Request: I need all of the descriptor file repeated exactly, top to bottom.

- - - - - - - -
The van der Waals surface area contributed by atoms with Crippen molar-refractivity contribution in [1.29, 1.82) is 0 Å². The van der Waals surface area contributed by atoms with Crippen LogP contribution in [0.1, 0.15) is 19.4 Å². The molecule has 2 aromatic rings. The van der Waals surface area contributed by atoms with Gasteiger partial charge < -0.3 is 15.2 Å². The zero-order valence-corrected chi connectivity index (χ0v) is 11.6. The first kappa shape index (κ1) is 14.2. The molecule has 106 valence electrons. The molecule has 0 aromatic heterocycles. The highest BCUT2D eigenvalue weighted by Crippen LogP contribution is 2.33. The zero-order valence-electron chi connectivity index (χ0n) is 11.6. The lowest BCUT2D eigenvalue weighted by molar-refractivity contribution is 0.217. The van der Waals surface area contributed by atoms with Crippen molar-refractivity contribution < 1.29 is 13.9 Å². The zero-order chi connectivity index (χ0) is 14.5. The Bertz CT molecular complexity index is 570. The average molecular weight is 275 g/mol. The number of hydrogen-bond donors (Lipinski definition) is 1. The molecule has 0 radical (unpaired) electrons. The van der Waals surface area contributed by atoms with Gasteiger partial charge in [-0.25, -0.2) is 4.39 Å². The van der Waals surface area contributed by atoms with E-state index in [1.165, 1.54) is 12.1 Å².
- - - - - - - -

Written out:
The van der Waals surface area contributed by atoms with Crippen molar-refractivity contribution in [1.29, 1.82) is 0 Å². The van der Waals surface area contributed by atoms with Crippen LogP contribution in [0.1, 0.15) is 19.4 Å². The molecule has 2 aromatic rings. The van der Waals surface area contributed by atoms with Gasteiger partial charge < -0.3 is 15.2 Å². The zero-order valence-corrected chi connectivity index (χ0v) is 11.6. The first kappa shape index (κ1) is 14.2. The molecule has 106 valence electrons. The molecule has 0 aromatic heterocycles. The highest BCUT2D eigenvalue weighted by Crippen LogP contribution is 2.33. The zero-order valence-electron chi connectivity index (χ0n) is 11.6. The lowest BCUT2D eigenvalue weighted by molar-refractivity contribution is 0.217. The van der Waals surface area contributed by atoms with Crippen molar-refractivity contribution < 1.29 is 13.9 Å². The zero-order chi connectivity index (χ0) is 14.5. The Bertz CT molecular complexity index is 570. The average molecular weight is 275 g/mol. The number of hydrogen-bond donors (Lipinski definition) is 1. The molecule has 0 radical (unpaired) electrons. The van der Waals surface area contributed by atoms with Gasteiger partial charge in [-0.25, -0.2) is 4.39 Å². The van der Waals surface area contributed by atoms with E-state index in [1.165, 1.54) is 12.1 Å².